Eliminate the common app, make High Schoolers request an application that they have to put in a typewriter to fill out. You know, the good old days. That will cut down on applicants for sure.
 
Re: Cornell admissions
Posted by: CAS (---.hsd1.nj.comcast.net)
Date: April 28, 2022 02:03PM

Ahh, the good old days that I remember. Cornell posts admission stats dating back to 1980. The total number of applications received this year are up over 300% compared to 1980 (71K vs 17K), while the total number of admits is actually down 10% this year vs 1980 (4,908 vs 5,456). How many of us older alums would be admitted if we applied today, with the admit rating falling to 6.9% from 32%.
Edited 2 time(s). Last edit at 04/28/2022 02:17PM by CAS.
 
Re: Cornell admissions
Posted by: Trotsky (---.net.cia.gov)
Date: April 28, 2022 02:38PM

CAS
Ahh, the good old days that I remember. Cornell posts admission stats dating back to 1980. The total number of applications received this year are up over 300% compared to 1980 (71K vs 17K), while the total number of admits is actually down 10% this year vs 1980 (4,908 vs 5,456). How many of us older alums would be admitted if we applied today, with the admit rating falling to 6.9% from 32%.
And what if they are goosing it like everybody else? Farming applicants who are obviously deficient to drive that exclusivity rating. It's a wonderful scam.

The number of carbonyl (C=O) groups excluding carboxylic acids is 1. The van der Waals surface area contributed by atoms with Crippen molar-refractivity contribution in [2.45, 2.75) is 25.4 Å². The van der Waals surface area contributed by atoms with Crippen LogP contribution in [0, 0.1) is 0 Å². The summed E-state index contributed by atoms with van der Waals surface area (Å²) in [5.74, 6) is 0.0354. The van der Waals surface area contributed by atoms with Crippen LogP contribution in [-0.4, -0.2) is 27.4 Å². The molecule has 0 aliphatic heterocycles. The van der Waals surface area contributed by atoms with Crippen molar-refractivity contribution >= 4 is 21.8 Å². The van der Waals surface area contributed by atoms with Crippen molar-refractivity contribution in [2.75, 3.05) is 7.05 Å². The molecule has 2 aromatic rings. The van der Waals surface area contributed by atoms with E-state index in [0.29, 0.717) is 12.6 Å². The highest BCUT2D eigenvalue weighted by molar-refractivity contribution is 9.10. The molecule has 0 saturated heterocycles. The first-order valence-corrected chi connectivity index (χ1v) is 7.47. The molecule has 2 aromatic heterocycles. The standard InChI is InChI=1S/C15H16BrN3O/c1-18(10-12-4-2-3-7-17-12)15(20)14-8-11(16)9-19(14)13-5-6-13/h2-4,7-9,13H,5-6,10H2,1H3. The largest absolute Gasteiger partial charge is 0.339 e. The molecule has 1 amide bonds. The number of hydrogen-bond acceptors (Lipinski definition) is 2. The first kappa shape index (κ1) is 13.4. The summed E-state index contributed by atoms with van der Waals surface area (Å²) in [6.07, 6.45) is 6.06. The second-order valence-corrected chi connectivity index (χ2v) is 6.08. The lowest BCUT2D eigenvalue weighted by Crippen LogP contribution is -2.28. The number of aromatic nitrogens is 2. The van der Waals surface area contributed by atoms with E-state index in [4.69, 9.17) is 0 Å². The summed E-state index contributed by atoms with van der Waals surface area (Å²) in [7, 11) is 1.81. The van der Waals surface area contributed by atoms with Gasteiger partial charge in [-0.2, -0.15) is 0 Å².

Edited 1 time(s). Last edit at 04/28/2022 02:41PM by Trotsky.
 
Re: Cornell admissions
Posted by: French Rage (165.225.243.---)
Date: April 30, 2022 09:18PM

billhoward
And fraternities are down to about 28 houses. Had been up around 50, just not recently.

And requiring every house to have a live-in advisor with their own separate unit and bathroom is just an attempt to price more fraternities out of existence.

 
___________________________
03/23/02: Maine 4, Harvard 3
03/28/03: BU 6, Harvard 4
03/26/04: Maine 5, Harvard 4
03/26/05: UNH 3, Harvard 2
03/25/06: Maine 6, Harvard 1
 
Re: Cornell admissions
Posted by: Trotsky (---.washdc.fios.verizon.net)
Date: May 01, 2022 08:00AM

French Rage
billhoward
And fraternities are down to about 28 houses. Had been up around 50, just not recently.

And requiring every house to have a live-in advisor with their own separate unit and bathroom is just an attempt to price more fraternities out of existence.
Good.
 
Re: Cornell admissions
Posted by: Robb (107.72.176.---)
Date: May 01, 2022 11:06AM

CAS
Ahh, the good old days that I remember. Cornell posts admission stats dating back to 1980. The total number of applications received this year are up over 300% compared to 1980 (71K vs 17K), while the total number of admits is actually down 10% this year vs 1980 (4,908 vs 5,456). How many of us older alums would be admitted if we applied today, with the admit rating falling to 6.9% from 32%.